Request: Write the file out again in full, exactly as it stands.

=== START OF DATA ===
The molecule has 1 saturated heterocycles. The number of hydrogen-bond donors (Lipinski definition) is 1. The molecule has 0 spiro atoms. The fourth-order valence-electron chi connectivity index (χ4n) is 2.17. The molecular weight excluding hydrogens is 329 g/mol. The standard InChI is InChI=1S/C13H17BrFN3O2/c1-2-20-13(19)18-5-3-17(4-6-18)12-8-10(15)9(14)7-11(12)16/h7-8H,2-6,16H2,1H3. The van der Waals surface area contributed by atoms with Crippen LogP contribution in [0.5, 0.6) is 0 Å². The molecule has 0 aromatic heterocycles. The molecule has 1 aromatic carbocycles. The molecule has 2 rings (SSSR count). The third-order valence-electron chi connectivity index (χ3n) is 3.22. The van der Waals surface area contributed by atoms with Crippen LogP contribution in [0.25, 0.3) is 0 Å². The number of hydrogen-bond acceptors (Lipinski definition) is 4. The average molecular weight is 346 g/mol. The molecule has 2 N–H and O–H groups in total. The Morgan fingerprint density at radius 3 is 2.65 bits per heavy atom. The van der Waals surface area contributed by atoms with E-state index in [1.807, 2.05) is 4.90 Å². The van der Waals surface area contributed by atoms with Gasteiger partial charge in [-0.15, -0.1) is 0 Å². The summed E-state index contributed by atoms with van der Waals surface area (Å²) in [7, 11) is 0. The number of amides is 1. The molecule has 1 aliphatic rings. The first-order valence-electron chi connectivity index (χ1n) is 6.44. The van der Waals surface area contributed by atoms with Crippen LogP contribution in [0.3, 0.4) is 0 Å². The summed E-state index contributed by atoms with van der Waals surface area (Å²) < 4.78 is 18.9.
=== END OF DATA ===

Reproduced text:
The molecule has 1 saturated heterocycles. The number of hydrogen-bond donors (Lipinski definition) is 1. The molecule has 0 spiro atoms. The fourth-order valence-electron chi connectivity index (χ4n) is 2.17. The molecular weight excluding hydrogens is 329 g/mol. The standard InChI is InChI=1S/C13H17BrFN3O2/c1-2-20-13(19)18-5-3-17(4-6-18)12-8-10(15)9(14)7-11(12)16/h7-8H,2-6,16H2,1H3. The van der Waals surface area contributed by atoms with Crippen LogP contribution in [0.5, 0.6) is 0 Å². The molecule has 0 aromatic heterocycles. The molecule has 1 aromatic carbocycles. The molecule has 2 rings (SSSR count). The third-order valence-electron chi connectivity index (χ3n) is 3.22. The van der Waals surface area contributed by atoms with Crippen LogP contribution in [0.25, 0.3) is 0 Å². The number of hydrogen-bond acceptors (Lipinski definition) is 4. The average molecular weight is 346 g/mol. The molecule has 2 N–H and O–H groups in total. The Morgan fingerprint density at radius 3 is 2.65 bits per heavy atom. The van der Waals surface area contributed by atoms with E-state index in [1.807, 2.05) is 4.90 Å². The van der Waals surface area contributed by atoms with Gasteiger partial charge in [-0.15, -0.1) is 0 Å². The summed E-state index contributed by atoms with van der Waals surface area (Å²) in [7, 11) is 0. The number of amides is 1. The molecule has 1 aliphatic rings. The first-order valence-electron chi connectivity index (χ1n) is 6.44. The van der Waals surface area contributed by atoms with Crippen LogP contribution in [0.3, 0.4) is 0 Å². The summed E-state index contributed by atoms with van der Waals surface area (Å²) < 4.78 is 18.9.